Treating Sedative, Hypnotic, and Anxiolytic Use Disorder
Withdrawal like alcohol
The effects of these drugs on the brain are similar to those of alcohol. As a result, the first step in treatment is seizure prevention during withdrawal. In heavy users, doses need to slowly wean down over several days with phenobarbital (a sedative chosen for its long period of action) in a hospital setting.
In mild cases, patients can detox in the outpatient setting using the long-acting benzodiazepine, clonazepam, over several weeks. The addition of non-habit forming anticonvulsants like Tegretol (carbamazepine), Neurontin (gabapentin), and Topamax (topiramate) also shows promise in aiding detoxification. A study showed that adding Tegretol to a benzodiazepine taper significantly increased the chance of attaining and maintaining abstinence. There is also some evidence that adding Topamax can reduce the symptoms of benzodiazepine withdrawal.
Romazicon (flumazenil) rapidly reverses the effects of benzodiazepines and can be life-saving in acute overdoses. However, if the patient is a long-standing user of benzodiazepines, Romazicon can induce seizures and should not be used. Overdoses of barbiturates require a special medication called sodium bicarbonate. This accelerates the drug’s excretion through urine, and severe cases may need temporary dialysis.
When patients on benzodiazepines for anxiety slowly transitioned to Lyrica (pregabalin), as part of detoxification, patients experienced fewer problems with sleep. Furthermore, Lyrica during detox cuts both anxiety and depression rating scores in half. If patients had received benzodiazepines as a sleep aid, melatonin can significantly improve sleep during and after detoxification.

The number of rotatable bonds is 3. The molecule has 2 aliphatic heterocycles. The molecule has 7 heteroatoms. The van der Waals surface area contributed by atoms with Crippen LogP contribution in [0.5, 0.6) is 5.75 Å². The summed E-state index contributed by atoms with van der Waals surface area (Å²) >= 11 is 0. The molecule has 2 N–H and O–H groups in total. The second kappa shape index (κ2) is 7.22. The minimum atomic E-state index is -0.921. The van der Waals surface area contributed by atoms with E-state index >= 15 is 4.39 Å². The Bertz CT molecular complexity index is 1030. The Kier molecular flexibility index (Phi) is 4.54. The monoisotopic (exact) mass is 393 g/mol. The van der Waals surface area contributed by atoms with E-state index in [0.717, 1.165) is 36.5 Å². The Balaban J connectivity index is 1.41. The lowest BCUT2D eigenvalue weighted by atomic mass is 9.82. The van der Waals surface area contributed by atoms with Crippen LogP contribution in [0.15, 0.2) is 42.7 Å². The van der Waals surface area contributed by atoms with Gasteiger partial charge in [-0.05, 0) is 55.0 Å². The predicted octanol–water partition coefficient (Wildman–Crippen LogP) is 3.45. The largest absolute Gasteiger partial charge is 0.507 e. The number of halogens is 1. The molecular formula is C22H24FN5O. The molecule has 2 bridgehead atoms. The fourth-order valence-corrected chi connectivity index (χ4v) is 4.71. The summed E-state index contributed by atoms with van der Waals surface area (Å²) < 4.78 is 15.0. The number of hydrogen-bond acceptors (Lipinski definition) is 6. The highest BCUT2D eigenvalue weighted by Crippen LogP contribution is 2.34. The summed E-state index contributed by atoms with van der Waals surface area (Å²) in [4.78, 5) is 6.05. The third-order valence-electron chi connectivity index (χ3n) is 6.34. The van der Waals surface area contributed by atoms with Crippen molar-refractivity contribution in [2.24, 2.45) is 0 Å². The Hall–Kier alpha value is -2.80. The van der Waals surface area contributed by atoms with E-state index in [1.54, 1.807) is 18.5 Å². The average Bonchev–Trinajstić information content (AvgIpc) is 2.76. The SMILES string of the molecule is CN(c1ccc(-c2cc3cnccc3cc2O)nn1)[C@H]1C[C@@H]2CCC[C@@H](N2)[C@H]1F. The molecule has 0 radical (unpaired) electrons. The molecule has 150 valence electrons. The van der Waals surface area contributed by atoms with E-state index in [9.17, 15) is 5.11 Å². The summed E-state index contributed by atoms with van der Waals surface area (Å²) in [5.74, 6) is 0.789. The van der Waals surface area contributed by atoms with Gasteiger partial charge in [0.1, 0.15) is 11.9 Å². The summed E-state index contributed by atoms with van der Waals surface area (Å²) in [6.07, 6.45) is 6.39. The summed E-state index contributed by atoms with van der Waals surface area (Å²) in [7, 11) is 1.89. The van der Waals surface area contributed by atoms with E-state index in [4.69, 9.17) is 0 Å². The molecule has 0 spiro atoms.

Cognitive Behavioral Therapy
Patients often receive CBT as part of detoxification because of its success in treating anxiety. It is also helpful in patients who were taking these drugs for insomnia. In patients with Panic Disorder, the addition of CBT to benzodiazepine taper tripled the rate of successful detoxification compared to taper alone. However, in patients without an anxiety disorder, the few studies examining CBT’s efficacy show little added benefit from CBT.
Managing Sedative, Hypnotic, and Anxiolytic Use Disorder
Get help getting started
Patients who are avoiding treatment for financial reasons should feel assured that detoxification can be relatively inexpensive because most people will not need to stay in the hospital. Any general practitioner or psychiatrist can prescribe weaning doses of benzodiazepines. Patients should not attempt to stop alone or all at once. Because of the seizure potential when withdrawing from these drugs, it is critical that detoxification be conducted under a physician’s direction.
Options for free group-oriented support include Narcotics Anonymous and the more recently founded Pills Anonymous, which focuses specifically on those who abuse prescription medications.
Don’t neglect the original problem
In cases where patients started benzodiazepines for legitimate medical reasons like anxiety or insomnia, those conditions should be addressed as part of treatment. Failing to treat the original condition will hamper progress in recovery. Even if this is not the case, anxiety commonly presents a significant barrier during detoxification, and appropriate anxiety treatment increases chances of successful recovery.
Sedatives and the elderly
Look out for elderly loved ones who are having memory and cognitive issues or have had a recent fall. Doctors can rule out sedatives as a possible culprit before going forward with a workup for dementia or misattributing the nature of a fall.